Relationship with a Married Man

Dear Lynda:
I visited you for counseling about six years ago. It's hard to believe it's been so long! At that time, I was pregnant and in a difficult marriage. I am now divorced, have a beautiful 5-year-old child and am much happier. My primary question is about a relationship and what it means in my life. I was involved with a man for about a year, and it was a very exciting, passionate and happy time for me. However, unfortunately, this person is married. Of course, I felt quite guilty about that, but at the same time I felt extremely happy with him. We have been estranged for about a year and recently started communicating again, just a little. I know it's not good to be involved with someone who is committed elsewhere. So, I'm wondering why I have such strong feelings for him? Why is he in my life? Will he ever be a permanent part of my life? Is he inherently good or bad? I just can't tell. And, if not him, is there anyone else who could come into my life in the near future? Thank you very much.
Denver, CO

Dear Ann:
I wish I could tell you that this man's inappropriate behavior (not to let you off the hook for your part, but he is the married one) would change if he was your mate instead of someone else's. He is who he is. It isn't that he's inherently bad and unable to change -- we do have the ability to make new choices moment to moment, day to day -- but the patterns we establish with our repeated behaviors can seem like a raging torrent, helpless to change direction. I have to wonder what it is about this man that you used as your excuse to feel good, because he seems emotionally troubled to me. So, all I can tell you is that he has shown you how he behaves -- what he values and what he doesn't -- and he will treat you the same way he's treating his current spouse. He is in your life because there is an unhealthy part of you that he is in resonance with. Interestingly, if you don't open the door to this tired old pattern (your pattern -- as you are both participants in this unhealthy dance), you'll find that someone new is going to enter your life. Whatever life transition you are in the midst of will continue to prod you in a resisted, but desired, direction and a new man will join your journey. The universe is a juicy, luscious, abundant banquet. Don't settle for crumbs.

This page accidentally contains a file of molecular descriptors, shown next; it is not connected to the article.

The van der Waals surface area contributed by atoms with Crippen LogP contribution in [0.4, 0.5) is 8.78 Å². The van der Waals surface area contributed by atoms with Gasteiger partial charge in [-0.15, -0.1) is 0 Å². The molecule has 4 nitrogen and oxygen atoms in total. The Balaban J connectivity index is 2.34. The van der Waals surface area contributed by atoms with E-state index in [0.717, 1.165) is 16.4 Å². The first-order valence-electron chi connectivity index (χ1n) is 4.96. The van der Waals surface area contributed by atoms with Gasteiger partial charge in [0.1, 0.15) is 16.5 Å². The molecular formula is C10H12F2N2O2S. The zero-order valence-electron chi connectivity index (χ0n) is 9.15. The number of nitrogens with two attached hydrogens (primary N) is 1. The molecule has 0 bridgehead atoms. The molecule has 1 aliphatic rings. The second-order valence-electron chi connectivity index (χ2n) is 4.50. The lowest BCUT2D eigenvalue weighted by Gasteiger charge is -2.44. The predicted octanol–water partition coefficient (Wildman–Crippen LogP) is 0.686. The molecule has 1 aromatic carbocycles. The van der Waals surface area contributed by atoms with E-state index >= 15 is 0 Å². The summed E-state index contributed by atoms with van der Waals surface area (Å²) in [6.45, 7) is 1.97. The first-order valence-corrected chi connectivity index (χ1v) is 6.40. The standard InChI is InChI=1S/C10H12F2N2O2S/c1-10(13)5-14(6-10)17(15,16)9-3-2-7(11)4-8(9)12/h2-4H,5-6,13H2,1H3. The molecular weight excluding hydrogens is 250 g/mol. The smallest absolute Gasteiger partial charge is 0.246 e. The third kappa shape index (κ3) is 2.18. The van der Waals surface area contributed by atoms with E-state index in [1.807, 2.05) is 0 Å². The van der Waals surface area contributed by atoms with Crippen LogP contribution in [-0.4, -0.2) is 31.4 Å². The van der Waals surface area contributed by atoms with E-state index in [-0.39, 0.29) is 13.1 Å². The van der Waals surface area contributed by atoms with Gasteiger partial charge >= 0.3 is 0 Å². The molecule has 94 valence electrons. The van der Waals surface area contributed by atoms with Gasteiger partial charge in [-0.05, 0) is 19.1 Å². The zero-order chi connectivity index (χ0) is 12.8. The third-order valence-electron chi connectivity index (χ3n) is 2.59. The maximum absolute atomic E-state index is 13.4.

Tuesday, June 07, 2005

Allowing Her Good

Hi, Lynda: